Monday, July 22, 2019 - 3:33pm

2020 Rapid Religious Cultural Change Conference

Hong Kong Baptist University, Kowloon Tong, Hong Kong

16-18 April 2020

CONFERENCE THEME: “Rapid Religious Cultural Change”

Executive Summary: While religious cultural change has been studied, there is a critical need for more research to determine the influences and processes of intentional religious cultural change and innovation. This need can be met through a collaboration among theologians, philosophers, ethicists, anthropologists, sociologists, and religious studies scholars, to name a few. To accomplish this work scholars will gather for a conference at Hong Kong Baptist University with a focus on rapid religious change in East and South Asian forms of religion. The central question is “Why do religious beliefs at times change very quickly and what kinds of societal impacts do these changes have?” This conference will generate new knowledge regarding how religions end, arise, and endure across time and space.

For questions about housing or registering for the conference please contact, Ms Mary Siu (cscs@hkbu.edu.hk), Centre for Sino-Christian Studies. 

Plenary Speakers

Shun-hing Chan is Professor of Religion and Philosophy at Hong Kong Baptist University, Associate Researcher at the Centre for Sino-Christian Studies at Hong Kong Baptist University, and Visiting Fellow in the Department of Sociology at Peking University, PRC. His research focuses on the sociology of religion, church–state relations, and religion and social movements. His books include Changing Church and State Religions in Hong Kong, 1950-2000 (with Beatrice Leung, Hong Kong University Press), and A Carnival of Gods: Studies of Religions in Hong Kong (edited, Oxford University Press). His journal articles have appeared in Annual Review of the Sociology of Religion, Asian Journal of Religion and Society, China Quarterly, Chinese Sociological Review, Inter-Asia Cultural Studies, International Sociology, Journal of Church and State, and Review of Religion and Chinese Society.

Gavin Flood is Professor of Hindu Studies and Comparative Religion at Oxford University, Academic Director of the Oxford Centre for Hindu Studies, Senior Research Fellow at Campion Hall, and Yap Kim Hao Visiting Professor of Comparative Religious Studies at Yale- NUS Singapore. His publications include Religion and the Philosophy of Life (2019), The Truth Within: A History of Inwardness in Christianity, Hinduism, and Buddhism (2013), The Importance of Religion: Meaning and Action in Our Strange World (2012), and The Ascetic Self: Subjectivity, Memory, and Tradition (2004). He is also the General Editor of the series ‘The Oxford History of Hinduism’ and is a Fellow of the British Academy.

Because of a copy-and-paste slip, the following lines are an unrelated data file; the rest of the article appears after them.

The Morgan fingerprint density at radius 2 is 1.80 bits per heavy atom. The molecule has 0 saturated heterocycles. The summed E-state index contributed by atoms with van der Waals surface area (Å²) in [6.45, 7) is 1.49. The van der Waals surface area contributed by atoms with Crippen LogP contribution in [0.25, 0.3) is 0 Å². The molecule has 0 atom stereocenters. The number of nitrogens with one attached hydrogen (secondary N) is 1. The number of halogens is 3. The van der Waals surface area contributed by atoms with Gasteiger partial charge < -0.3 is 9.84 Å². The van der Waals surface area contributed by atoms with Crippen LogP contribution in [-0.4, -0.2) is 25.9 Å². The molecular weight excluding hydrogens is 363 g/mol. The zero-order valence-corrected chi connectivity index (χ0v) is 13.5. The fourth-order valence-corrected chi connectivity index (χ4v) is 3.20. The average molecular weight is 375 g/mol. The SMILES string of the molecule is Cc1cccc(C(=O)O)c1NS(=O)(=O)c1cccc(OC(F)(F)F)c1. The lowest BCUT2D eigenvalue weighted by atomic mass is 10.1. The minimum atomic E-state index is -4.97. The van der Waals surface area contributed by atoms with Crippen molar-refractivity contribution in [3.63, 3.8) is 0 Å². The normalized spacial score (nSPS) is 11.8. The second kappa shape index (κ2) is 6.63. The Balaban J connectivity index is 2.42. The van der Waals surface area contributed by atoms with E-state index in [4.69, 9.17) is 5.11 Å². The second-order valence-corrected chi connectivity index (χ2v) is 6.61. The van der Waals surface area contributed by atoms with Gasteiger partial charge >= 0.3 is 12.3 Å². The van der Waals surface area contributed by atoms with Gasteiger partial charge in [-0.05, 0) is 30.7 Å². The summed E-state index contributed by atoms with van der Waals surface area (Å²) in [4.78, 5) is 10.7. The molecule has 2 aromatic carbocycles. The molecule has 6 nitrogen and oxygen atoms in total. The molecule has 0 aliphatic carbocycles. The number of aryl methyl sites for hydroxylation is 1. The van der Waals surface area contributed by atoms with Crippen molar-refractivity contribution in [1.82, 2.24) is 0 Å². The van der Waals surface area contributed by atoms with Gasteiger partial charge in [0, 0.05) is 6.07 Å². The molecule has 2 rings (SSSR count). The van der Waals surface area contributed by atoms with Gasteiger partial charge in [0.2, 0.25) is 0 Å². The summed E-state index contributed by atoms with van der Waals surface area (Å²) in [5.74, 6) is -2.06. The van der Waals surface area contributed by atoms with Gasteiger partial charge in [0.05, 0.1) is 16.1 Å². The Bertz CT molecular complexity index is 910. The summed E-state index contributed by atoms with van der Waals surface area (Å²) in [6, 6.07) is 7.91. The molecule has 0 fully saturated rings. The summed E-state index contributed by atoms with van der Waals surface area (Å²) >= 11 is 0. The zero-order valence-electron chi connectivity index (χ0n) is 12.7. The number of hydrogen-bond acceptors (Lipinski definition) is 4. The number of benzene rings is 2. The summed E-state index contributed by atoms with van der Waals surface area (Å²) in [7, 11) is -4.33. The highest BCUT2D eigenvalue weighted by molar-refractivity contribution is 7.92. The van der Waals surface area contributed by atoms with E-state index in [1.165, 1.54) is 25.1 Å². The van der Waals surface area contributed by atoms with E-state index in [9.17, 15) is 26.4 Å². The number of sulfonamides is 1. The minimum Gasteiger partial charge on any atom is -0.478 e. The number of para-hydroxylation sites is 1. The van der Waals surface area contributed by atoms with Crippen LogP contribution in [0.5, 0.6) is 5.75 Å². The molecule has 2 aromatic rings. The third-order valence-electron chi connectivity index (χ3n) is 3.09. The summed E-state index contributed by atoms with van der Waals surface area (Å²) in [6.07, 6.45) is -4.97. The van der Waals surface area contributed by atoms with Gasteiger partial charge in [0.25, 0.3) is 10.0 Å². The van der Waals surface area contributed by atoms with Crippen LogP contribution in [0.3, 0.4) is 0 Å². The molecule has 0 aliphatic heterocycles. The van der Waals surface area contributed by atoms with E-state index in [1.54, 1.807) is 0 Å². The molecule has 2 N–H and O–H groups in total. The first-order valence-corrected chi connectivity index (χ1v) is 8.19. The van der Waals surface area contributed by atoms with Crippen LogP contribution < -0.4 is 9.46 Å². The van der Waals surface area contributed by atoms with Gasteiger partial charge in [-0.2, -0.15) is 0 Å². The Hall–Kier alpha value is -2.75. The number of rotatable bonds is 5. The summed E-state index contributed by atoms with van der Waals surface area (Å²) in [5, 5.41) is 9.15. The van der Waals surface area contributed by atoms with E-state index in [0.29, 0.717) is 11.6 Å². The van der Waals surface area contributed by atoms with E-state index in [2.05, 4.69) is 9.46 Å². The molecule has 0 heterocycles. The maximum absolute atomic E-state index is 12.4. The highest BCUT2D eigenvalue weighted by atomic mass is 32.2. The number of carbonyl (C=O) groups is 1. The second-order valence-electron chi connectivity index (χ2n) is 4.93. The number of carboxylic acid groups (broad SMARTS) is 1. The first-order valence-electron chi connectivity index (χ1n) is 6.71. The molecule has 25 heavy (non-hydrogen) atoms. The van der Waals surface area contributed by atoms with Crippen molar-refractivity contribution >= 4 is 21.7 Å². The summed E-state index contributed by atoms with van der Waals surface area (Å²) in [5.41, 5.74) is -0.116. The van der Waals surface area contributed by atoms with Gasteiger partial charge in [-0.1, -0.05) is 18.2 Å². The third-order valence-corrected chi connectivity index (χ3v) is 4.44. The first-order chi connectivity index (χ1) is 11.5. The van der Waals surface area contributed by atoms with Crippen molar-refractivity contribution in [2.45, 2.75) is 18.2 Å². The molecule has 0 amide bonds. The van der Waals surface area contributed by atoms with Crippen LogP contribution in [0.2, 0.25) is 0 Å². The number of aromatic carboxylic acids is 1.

Michael Puett is the Walter C. Klein Professor of Chinese Anthropology and History at Harvard University.  His interests are focused on the inter-relations between anthropology, history, philosophy, and religion, with the hope of bringing the study of China into larger historical and comparative frameworks.  He is the author of The Ambivalence of Creation: Debates Concerning Innovation and Artifice in Early China and To Become a God: Cosmology, Sacrifice, and Self-Divinization in Early China, as well as the co-author, with Adam Seligman, Robert Weller, and Bennett Simon, of Ritual and its Consequences: An Essay on the Limits of Sincerity

J. Derrick Lemons is an Associate Professor of Religion and Religion Fellow for the Willson Center for Humanities and Art at the University of Georgia in Athens, GA, USA. He is the President of the American Academy of Religion for the Southeastern Region, Regional Coordinator of the American Academy of Religion, and the Director of the Center for Theologically Engaged Anthropology. Dr. Lemons graduated from Southern Wesleyan University with a Bachelor of Science in Religion (1994) and from Asbury Theological Seminary with a Master’s (1997) and Doctorate (2008). His research and teaching are guided by his interest in the intentional innovations of religious subcultures and the influence of theology in religion across time and space. Currently, he serves as the PI of a $327,000 John Templeton Foundation grant that is researching rapid religious change. His latest book is Theologically Engaged Anthropology (Oxford University Press).

This conference is being sponsored by the Centre for Sino-Christian Studies at Hong Kong Baptist University and the Center of Theologically Engaged Anthropology at the University of Georgia.